Emotions and emotion regulation in survivors of childhood sexual abuse: the importance of “disgust” in traumatic stress and psychopathology.
Coyle, Eimear; Karatzias, Thanos; Summers, Andy; Power, Mick
Prof Thanos Karatzias T.Karatzias@napier.ac.uk
BACKGROUND: Childhood sexual abuse (CSA) has the potential to compromise socio-emotional development of the survivor resulting in increased vulnerability to difficulties regulating emotions. In turn, emotion regulation is thought to play a key part in a number of psychological disorders which CSA survivors are at increased risk of developing. A better understanding of the basic emotions experienced in this population and emotion regulation strategies will inform current treatment. OBJECTIVE: This paper examines the relationships between type of emotions experienced, emotion regulation strategies, and psychological trauma symptoms in a sample of survivors of CSA. METHOD: A consecutive case series of CSA survivors (n=109) completed the Basic Emotions Scale (BES)-Weekly, General, and Coping versions; the Regulation of Emotions Questionnaire; the Post-traumatic Stress Checklist-Civilian Version (PCL-C); and the Clinical Outcomes in Routine Evaluation Outcome Measure. RESULTS: Significantly higher levels of disgust than other levels of emotions were reported on the weekly version of the BES. In addition, significantly higher levels of disgust and lower levels of happiness were reported on the BES-General subscale. Regression analyses revealed that sadness, fear, disgust, and external dysfunctional coping strategies predicted global post-traumatic stress disorder and re-experiencing symptomatology measured by the PCL-C. Global distress, as measured by CORE, was predicted by the emotions of sadness, disgust, and low happiness, as well as dysfunctional regulatory strategies. In addition, preliminary exploratory factor analyses supported the structure of all three versions of the BES, with disgust explaining the largest percentage of variance, followed by happiness. CONCLUSIONS: The findings highlight the utility of profiling basic emotions in understanding the strong associations between emotional phenomena, particularly the emotion of disgust and psychopathology in CSA survivors.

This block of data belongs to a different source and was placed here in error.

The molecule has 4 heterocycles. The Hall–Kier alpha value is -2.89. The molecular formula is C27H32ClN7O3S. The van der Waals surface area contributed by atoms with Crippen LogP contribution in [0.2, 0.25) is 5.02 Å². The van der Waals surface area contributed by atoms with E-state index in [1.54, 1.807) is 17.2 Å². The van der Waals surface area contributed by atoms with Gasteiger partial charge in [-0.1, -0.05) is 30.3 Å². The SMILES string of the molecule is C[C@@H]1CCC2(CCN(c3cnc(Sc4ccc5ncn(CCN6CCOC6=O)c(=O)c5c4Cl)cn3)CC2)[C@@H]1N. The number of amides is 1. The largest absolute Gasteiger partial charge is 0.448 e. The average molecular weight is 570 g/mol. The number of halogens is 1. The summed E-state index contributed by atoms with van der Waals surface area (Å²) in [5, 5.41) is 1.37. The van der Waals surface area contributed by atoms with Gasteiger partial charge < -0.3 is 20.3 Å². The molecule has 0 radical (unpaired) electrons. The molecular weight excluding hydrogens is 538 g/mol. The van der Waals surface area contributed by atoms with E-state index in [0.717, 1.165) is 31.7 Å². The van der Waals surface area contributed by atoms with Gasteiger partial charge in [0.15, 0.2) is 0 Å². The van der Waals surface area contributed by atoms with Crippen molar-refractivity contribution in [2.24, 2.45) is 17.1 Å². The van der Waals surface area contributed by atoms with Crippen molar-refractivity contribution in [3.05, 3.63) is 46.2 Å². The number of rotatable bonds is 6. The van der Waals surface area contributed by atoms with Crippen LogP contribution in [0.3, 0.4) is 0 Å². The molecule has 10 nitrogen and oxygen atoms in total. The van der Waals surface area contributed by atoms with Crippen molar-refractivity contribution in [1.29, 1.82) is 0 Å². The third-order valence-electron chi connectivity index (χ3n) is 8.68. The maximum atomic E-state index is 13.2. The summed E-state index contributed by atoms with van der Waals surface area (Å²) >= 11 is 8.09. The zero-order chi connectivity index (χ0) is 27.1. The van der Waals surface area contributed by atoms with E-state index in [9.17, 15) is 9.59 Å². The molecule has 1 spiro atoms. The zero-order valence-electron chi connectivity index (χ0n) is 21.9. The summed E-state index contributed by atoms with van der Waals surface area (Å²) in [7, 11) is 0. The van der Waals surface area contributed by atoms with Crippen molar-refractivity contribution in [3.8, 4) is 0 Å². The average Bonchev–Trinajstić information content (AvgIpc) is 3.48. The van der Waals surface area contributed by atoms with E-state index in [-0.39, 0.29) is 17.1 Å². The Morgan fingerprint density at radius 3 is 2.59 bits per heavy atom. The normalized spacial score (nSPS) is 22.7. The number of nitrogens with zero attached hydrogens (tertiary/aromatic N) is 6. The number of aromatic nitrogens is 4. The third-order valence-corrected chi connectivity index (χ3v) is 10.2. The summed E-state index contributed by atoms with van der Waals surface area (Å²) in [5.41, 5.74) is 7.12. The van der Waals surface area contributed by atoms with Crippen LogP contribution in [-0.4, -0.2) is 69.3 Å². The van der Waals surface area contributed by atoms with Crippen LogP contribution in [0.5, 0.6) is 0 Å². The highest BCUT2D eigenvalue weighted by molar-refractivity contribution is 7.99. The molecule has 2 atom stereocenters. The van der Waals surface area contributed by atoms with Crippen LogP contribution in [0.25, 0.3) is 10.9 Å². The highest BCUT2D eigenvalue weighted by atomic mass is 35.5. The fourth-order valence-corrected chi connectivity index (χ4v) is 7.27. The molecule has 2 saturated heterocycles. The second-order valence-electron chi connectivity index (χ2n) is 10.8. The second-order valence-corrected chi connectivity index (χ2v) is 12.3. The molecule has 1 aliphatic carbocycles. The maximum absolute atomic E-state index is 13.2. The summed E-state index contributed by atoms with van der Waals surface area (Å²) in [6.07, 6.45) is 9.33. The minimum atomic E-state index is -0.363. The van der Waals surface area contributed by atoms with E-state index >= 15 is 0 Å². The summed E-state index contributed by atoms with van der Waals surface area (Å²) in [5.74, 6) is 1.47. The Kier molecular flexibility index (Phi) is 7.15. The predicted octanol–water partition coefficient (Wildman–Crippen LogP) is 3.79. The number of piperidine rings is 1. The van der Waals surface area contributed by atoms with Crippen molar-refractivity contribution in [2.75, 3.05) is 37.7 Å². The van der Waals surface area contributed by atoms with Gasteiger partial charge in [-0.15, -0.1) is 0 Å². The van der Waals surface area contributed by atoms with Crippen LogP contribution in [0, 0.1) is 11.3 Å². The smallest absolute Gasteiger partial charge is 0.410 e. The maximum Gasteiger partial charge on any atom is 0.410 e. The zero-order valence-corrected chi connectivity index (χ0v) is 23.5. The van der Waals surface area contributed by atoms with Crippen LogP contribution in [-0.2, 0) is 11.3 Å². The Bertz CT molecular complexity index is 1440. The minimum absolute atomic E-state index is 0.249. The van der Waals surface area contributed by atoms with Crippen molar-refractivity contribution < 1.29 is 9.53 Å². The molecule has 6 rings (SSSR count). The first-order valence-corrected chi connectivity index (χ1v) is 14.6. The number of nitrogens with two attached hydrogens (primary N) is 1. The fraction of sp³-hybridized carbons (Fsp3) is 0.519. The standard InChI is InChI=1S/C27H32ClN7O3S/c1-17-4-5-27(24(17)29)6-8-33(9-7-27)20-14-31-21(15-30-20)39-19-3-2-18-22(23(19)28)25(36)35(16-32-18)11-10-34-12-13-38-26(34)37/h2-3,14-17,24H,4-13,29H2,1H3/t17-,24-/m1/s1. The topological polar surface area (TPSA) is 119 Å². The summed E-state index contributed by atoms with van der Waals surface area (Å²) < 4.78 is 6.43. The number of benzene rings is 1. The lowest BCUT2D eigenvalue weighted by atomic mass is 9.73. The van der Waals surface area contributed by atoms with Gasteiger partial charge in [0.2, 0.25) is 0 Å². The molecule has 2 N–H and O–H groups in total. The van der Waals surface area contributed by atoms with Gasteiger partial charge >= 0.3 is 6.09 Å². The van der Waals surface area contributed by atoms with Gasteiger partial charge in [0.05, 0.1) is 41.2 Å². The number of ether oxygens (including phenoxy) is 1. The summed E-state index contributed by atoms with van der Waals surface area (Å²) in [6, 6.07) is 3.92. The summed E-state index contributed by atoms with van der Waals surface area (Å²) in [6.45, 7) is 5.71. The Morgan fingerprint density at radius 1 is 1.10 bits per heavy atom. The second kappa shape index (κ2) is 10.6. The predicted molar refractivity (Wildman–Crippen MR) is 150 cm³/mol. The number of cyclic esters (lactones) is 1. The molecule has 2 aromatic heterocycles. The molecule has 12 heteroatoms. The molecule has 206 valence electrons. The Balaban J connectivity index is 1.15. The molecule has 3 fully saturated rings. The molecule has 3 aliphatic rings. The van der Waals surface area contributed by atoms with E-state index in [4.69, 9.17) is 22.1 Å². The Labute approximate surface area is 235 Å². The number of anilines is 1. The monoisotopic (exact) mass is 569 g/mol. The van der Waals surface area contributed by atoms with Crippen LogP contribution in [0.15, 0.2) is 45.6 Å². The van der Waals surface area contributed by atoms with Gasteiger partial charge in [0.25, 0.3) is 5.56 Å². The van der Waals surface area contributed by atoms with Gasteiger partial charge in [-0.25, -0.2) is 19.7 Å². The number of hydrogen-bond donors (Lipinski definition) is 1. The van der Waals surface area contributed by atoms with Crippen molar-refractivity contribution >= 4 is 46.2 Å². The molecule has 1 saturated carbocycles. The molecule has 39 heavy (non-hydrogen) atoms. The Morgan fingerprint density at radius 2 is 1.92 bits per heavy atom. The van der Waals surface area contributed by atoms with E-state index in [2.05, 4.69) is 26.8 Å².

Coyle, E., Karatzias, T., Summers, A., & Power, M. (2014). Emotions and emotion regulation in survivors of childhood sexual abuse: the importance of “disgust” in traumatic stress and psychopathology. European Journal of Psychotraumatology, 5, https://doi.org/10.3402/ejpt.v5.23306
|Journal Article Type||Article|
|Deposit Date||Mar 10, 2015|
|Publicly Available Date||Mar 10, 2015|
|Peer Reviewed||Peer Reviewed|
|Keywords||Childhood sexual abuse; emotion; PTSD;|
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